The economy is still growing. Unemployment is low, inflation is tame, long-term interest rates are near their low-point for the year, and US equity markets remain near-record highs. Looking ahead, we see no reason to change our out-look. We expect the stable-growth economy to continue, as consumer spending should continue to support economic growth along with rising business investment.
World-wide the economy seems to be improving. The global economy has completed a year of above-trend growth, including the fourth straight quarter of at least 3% annualized GDP growth. We believe this global GDP growth is sustain-able, and recent economic data appears consistent with this view. In particular, we are encouraged by recent improvements in Emerging Markets and the end of recessions in Brazil and Russia. As for the Developed Markets, corporate profits have swung from contraction to double-digit gains—generating a rebound in global capital spending, according to JP Morgan. With the momentum in profits still appearing to be up, business spending on jobs and capex should provide a solid foundation for aggregate demand.
Low Probability of Recession in the next 2 years
According to the International Monetary Fund there are five key contributors to 122 recessions world-wide since 1960: fiscal policy shocks, monetary policy shocks, oil price shocks, external demand, and financial crises. None of these factors seem particularly troublesome at the moment. Per Goldman Sachs, two of them—external demand shocks and fiscal policy shocks, at least those unrelated to the end of a major war—have never been large enough to spark a modern US recession. A third—oil shocks—appears minor with the oil glut present. The fourth category, excessive monetary policy tightening, looks less threatening since inflationary pressure remains low. The fifth category is the broadest, spanning from asset price collapses to banking crises and credit crunches. Yet banks’ healthy balance sheets seem to minimize this threat currently.
The last few years have been difficult for most active managers. But we do believe the environment is changing towards a backdrop in which active management is set to experience better performance. We believe having and taking a long-term perspective is key to successful investing. Capitalizing on our proprietary quantitative framework and following the strict discipline, we aim to overweight securities with exposure to multiple factors, such as value, growth, momentum, and quality, which have positive expected returns over time. The expected returns are not a free lunch. There are forces and market cycles that can drive market prices away from fair value. But over a sufficiently long period of time, patient investors can be rewarded for bearing the risk and the discomfort of market cycles. That’s the catch: you must be sufficiently patient. History suggests that every risk off period is followed by a more adventurous regime with GARP (growth at reasonable price) investments prevailing over a much longer period. We see clear patterns in the historic data and put our portfolios on the side with the higher probability of long-term suc-cess.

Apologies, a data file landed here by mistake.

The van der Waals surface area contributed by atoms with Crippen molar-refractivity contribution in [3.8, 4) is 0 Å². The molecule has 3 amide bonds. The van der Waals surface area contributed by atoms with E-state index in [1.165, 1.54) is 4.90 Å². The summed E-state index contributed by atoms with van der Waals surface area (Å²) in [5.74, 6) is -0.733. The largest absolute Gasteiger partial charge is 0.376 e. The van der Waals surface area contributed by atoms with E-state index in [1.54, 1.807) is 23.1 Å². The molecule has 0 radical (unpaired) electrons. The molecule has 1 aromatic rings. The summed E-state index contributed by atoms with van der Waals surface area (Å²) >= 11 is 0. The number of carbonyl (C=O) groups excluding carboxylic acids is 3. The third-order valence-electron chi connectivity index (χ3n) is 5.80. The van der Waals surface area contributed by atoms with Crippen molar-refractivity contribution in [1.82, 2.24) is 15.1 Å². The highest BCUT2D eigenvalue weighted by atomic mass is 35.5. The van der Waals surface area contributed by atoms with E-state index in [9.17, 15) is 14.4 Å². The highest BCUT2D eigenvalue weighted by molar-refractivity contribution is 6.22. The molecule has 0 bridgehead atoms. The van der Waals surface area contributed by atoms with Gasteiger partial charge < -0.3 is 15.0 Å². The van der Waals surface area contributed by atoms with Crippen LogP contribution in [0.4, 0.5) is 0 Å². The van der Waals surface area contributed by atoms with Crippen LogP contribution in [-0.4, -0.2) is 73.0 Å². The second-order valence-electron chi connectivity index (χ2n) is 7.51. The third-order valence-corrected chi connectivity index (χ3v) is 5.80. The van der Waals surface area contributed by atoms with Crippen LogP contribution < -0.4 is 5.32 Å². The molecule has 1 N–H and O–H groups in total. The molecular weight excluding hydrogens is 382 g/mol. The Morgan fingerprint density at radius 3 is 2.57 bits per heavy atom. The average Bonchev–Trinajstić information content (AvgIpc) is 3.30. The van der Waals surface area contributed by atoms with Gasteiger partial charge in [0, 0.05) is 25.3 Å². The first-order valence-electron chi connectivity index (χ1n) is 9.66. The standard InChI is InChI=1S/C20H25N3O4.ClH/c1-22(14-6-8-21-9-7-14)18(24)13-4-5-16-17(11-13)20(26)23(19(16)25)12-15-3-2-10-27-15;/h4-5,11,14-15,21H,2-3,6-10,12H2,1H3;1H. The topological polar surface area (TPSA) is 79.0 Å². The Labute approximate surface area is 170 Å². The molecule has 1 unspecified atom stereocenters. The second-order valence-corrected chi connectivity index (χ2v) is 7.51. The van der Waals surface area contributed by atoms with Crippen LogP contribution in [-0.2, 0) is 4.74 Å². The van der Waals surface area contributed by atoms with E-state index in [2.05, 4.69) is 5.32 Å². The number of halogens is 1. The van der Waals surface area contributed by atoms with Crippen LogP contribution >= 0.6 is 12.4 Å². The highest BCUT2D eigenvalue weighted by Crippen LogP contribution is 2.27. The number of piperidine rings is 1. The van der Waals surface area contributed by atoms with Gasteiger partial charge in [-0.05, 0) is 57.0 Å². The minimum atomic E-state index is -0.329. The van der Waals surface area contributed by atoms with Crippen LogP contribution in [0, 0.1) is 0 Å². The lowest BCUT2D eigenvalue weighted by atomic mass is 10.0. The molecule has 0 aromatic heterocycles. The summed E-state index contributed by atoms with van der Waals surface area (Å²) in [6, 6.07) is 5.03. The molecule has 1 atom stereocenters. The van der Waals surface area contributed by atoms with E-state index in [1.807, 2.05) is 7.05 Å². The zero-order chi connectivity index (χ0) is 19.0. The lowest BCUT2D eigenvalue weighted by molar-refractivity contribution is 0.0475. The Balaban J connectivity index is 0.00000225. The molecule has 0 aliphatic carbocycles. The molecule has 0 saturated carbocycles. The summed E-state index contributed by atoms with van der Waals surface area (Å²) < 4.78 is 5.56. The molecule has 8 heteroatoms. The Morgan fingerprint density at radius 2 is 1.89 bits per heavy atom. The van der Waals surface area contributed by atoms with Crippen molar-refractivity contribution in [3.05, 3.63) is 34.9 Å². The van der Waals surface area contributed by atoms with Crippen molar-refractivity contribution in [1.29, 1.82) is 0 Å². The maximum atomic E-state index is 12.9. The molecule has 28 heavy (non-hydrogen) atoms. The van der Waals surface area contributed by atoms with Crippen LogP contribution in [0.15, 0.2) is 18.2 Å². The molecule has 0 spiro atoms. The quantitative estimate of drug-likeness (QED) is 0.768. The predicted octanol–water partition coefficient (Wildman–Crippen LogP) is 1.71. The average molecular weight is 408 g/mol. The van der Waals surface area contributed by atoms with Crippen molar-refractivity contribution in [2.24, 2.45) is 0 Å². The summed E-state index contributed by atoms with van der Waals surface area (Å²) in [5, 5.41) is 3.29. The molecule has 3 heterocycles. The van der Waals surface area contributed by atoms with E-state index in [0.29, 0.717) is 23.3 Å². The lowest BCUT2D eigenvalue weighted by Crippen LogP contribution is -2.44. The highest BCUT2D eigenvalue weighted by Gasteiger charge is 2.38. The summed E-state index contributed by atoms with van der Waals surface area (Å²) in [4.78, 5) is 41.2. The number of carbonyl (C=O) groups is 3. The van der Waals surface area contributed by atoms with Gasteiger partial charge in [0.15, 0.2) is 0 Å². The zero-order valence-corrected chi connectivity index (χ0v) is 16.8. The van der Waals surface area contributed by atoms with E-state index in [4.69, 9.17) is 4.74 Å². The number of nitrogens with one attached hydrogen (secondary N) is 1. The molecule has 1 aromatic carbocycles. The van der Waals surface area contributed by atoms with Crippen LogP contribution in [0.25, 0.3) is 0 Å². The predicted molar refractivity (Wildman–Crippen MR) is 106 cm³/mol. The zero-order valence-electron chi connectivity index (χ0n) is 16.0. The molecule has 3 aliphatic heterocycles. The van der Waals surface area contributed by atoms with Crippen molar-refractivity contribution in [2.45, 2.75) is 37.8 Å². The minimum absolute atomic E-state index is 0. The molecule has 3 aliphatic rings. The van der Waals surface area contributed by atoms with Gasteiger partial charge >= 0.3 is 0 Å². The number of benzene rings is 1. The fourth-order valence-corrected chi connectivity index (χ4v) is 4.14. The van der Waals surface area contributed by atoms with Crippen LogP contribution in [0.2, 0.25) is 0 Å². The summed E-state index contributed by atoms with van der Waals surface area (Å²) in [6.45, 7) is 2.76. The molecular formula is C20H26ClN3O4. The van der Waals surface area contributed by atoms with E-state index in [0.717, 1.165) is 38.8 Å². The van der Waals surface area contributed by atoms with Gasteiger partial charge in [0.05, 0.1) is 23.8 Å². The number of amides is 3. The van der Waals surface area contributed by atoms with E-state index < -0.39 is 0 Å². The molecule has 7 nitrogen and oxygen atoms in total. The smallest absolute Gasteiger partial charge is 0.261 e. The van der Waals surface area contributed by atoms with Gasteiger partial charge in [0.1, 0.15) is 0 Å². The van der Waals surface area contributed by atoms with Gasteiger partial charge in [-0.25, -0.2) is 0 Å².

We favor stocks with strong growth prospects and the potential to increase profit margins. Many growth stocks fell out of favor in the second-half of last year, setting up their recovery in the first-half of 2017. Our trend-following indicators still gauge the environment as constructive for growth strategies, as they typically perform well in modest economic growth environments, which we expect to continue in 2017 and 2018. This should favor Financials and Information Technology, which seems poised to deliver the fastest earnings growth for 2017.
Low Bond Yields
Going into 2017, rates were broadly expected to rise. Instead, the opposite has occurred. Bond yields declined during the 1st half of 2017, even as the Fed has raised interest rates twice this year and signaled the possibility of another increase in the second half of the year. The yield on the benchmark 10-year Treasury note finished June at 2.298%, down from 2.446% at the end of last year and well be-low its recent peak of 2.609% set in March, according to the Wall Street Journal. This surprised many investors, as inflation numbers remained lower than expected.
“The art of being wise is knowing what to overlook.” William James
Ultimately in investing, there are things that matter and things that you can control. We try to help investors focus on the intersection between the two. Spending habits, savings, planning, and asset allocation are things that matter and that can be controlled, and therefore have a strong influence on achieving financial goals. Other areas, such as correctly determining the timing and direction of short-term market moves, can be less fruitful and unreliable, and thus warrant less attention, in our opinion. We focus on time-tested principles supported by evidence: (1) choose as asset allocation that matches investor risk tolerance and (2) have the conviction to maintain discipline even when you’re tempted to deviate from the course.
The information and opinions included in this document are for background purposes only, are not intended to be full or complete, and should not be viewed as an indication of future results. The information sources used in this letter are: Jeremy Siegel, PhD (Jeremysiegel.com), Goldman Sachs, JP Morgan, Empirical Research Partners, Value Line, Ned Davis Research, Citi research and Nuveen.